A week after the 'Flightilla': The ones who made it in

69-year-old Australian "Grannies for Gaza" were set to be deported, now demonstrating in Jerusalem.

July 15, 2011 21:12
3 minute read.
Grannies for Gaza

Grannies for Gaza 2_311. (photo credit: Melanie Lidman)


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The threat of mass demonstrations by foreigners descending on Ben-Gurion Airport was mostly deflected when more than 250 activists who arrived on the socalled “Flytilla” last Friday were deported over the past week.

A handful of activists, however, squeezed through security, and spent the week attending demonstrations in the West Bank and in Jerusalem.

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The ‘air flotilla’ and Israel’s PR blunder
Israel deports 23 'Flightilla' activists to Europe

Two 69-year-old women, nicknamed “Grannies for Gaza,” were among those pro-Palestinian activists who successfully entered the country.

Sylvia Hale, a former member of the New South Wales Legislative Council, and Vivienne Porzsolt, a leader in Sydney’s Jews Against the Occupation group, had waited in Greece for three weeks for their ship to set sail for Gaza.

When they realized their vessel, the Tahrir, would not be permitted to leave Greece, the women bought tickets to Tel Aviv and arrived on Monday – two days after the biggest wave of activists came to Ben-Gurion Airport.

Because they arrived later than most activists, the pair had no problems at the airport, until they got to the passport desk.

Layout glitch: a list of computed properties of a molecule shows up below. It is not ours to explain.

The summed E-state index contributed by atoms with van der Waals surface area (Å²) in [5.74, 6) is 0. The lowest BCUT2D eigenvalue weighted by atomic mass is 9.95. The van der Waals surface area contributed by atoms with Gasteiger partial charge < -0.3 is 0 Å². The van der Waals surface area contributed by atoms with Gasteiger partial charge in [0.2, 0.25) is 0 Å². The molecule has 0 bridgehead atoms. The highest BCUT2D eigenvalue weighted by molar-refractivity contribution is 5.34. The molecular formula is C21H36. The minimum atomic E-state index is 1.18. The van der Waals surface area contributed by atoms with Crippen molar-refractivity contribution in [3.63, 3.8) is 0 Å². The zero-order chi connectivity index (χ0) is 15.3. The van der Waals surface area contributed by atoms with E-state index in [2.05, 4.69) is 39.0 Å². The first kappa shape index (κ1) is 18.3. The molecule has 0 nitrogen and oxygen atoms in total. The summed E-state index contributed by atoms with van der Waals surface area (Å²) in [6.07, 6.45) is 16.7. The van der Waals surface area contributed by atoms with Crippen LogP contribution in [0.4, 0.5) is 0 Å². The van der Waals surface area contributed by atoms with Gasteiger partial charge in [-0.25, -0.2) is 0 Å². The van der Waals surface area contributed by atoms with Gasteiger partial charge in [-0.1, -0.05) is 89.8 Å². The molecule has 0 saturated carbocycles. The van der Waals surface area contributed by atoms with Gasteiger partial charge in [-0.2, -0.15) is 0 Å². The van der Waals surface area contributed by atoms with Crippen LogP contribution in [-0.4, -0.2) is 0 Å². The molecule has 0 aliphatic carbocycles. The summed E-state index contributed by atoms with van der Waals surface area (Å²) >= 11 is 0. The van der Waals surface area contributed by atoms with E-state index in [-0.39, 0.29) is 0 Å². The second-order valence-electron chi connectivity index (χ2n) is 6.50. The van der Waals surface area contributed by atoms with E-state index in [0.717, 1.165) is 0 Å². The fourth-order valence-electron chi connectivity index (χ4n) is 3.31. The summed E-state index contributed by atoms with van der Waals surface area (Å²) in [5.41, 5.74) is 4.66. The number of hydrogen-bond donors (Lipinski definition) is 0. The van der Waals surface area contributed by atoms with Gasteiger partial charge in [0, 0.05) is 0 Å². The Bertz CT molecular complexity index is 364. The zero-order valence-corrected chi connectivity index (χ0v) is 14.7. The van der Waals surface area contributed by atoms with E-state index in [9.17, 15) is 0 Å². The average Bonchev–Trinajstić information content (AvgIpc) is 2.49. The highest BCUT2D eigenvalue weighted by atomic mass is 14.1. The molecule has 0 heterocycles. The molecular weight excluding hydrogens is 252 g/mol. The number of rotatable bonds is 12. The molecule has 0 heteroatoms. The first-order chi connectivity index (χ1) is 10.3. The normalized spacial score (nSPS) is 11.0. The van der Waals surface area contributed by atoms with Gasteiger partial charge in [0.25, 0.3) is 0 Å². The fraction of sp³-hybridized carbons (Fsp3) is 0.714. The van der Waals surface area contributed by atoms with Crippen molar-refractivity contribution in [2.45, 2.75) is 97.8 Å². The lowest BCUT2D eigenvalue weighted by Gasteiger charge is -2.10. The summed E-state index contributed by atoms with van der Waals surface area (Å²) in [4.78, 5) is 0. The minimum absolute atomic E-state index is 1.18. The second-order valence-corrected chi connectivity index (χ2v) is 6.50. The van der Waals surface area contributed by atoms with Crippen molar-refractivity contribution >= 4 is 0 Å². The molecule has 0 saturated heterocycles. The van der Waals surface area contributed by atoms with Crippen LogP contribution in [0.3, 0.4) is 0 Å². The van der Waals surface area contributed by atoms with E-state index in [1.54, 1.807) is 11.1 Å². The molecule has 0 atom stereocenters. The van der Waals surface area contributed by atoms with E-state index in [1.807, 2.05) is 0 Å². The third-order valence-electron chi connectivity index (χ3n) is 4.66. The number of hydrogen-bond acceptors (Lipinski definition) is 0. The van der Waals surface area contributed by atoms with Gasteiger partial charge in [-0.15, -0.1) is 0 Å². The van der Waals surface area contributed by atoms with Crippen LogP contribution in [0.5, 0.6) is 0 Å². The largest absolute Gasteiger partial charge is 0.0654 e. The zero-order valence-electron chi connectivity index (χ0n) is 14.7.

“We told them: ‘We’re going to Palestine!’ That set off the red flags,” Hale recounted. “As they were taking us away, we called out ‘Free Palestine! Free Gaza!’” The women were immediately led into detention and went to court in Petah Tikva to be deported. But private lawyers appealed the deportation order and it was rescinded.

“They say we set a precedent,” Hale said proudly, adding that rescinded deportation orders are very rare in Israel.

The women are the only activists from the “Flytilla” to fight deportation and win. They are currently not allowed to visit the West Bank or the Gaza Strip, but are appealing that decision as well.

Hale, who was in Gaza a year ago to monitor Australian government aid projects, said she wanted to join the flotilla after seeing first-hand the impact of the blockade on Gaza residents.

“We thought it was a great opportunity for us to make a statement that we oppose the blockade – but we also want to put pressure on our government to tell Israel it’s wrong and a breach of human rights,” Hale said on Friday afternoon.

The women were part of a group of four Australians who arrived in Crete on June 19, and spent the next three weeks sleeping in hotels and on their ship, waiting to leave for Gaza.

One went home to Australia, and another is staying with the vessel to ready it for a tour of the Mediterranean to garner support for next year’s protest flotilla.

Hale and Porzsolt plan to stay in Israel for at least two weeks – unless they are denied entry to the territories, in which case they will leave the country.

On Friday, the women proudly carried a banner reading “Aussies say end the blockade of Palestine,” in the march in Jerusalem that drew 4,500 supporters of a Palestinian state.

“This is the first time I’ve been in a march in Jerusalem. People tell me it’s big, and I’m delighted to be involved,” Hale said.

Both women were certain their detention, which has garnered a large amount of press in Australia, sent a strong message.

“Israel’s message about trying to stop us was even louder than if they hadn’t,” Porzsolt said.

“They’re scared of the message we offer – of peace,” she said.

“It’s not about being against the state, it’s about policies.

Israel is on a path to selfdestruction,” she said.

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